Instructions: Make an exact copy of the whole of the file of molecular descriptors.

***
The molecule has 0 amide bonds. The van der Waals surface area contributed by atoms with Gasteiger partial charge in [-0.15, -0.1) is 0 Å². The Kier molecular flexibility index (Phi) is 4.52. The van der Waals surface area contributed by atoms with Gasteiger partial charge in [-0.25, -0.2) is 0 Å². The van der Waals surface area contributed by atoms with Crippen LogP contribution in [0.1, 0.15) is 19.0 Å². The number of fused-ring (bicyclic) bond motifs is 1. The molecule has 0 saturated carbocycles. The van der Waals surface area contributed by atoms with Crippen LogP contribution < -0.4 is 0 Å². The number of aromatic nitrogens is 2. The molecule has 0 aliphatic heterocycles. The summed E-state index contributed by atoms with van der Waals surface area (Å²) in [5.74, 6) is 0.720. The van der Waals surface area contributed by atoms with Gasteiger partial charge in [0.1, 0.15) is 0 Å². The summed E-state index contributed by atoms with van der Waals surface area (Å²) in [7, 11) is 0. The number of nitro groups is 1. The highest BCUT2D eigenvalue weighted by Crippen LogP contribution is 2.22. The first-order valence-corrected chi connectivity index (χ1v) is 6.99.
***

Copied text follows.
The molecule has 0 amide bonds. The van der Waals surface area contributed by atoms with Gasteiger partial charge in [-0.15, -0.1) is 0 Å². The Kier molecular flexibility index (Phi) is 4.52. The van der Waals surface area contributed by atoms with Gasteiger partial charge in [-0.25, -0.2) is 0 Å². The van der Waals surface area contributed by atoms with Crippen LogP contribution in [0.1, 0.15) is 19.0 Å². The number of fused-ring (bicyclic) bond motifs is 1. The molecule has 0 saturated carbocycles. The van der Waals surface area contributed by atoms with Crippen LogP contribution < -0.4 is 0 Å². The number of aromatic nitrogens is 2. The molecule has 0 aliphatic heterocycles. The summed E-state index contributed by atoms with van der Waals surface area (Å²) in [5.74, 6) is 0.720. The van der Waals surface area contributed by atoms with Gasteiger partial charge in [0.1, 0.15) is 0 Å². The summed E-state index contributed by atoms with van der Waals surface area (Å²) in [7, 11) is 0. The number of nitro groups is 1. The highest BCUT2D eigenvalue weighted by Crippen LogP contribution is 2.22. The first-order valence-corrected chi connectivity index (χ1v) is 6.99.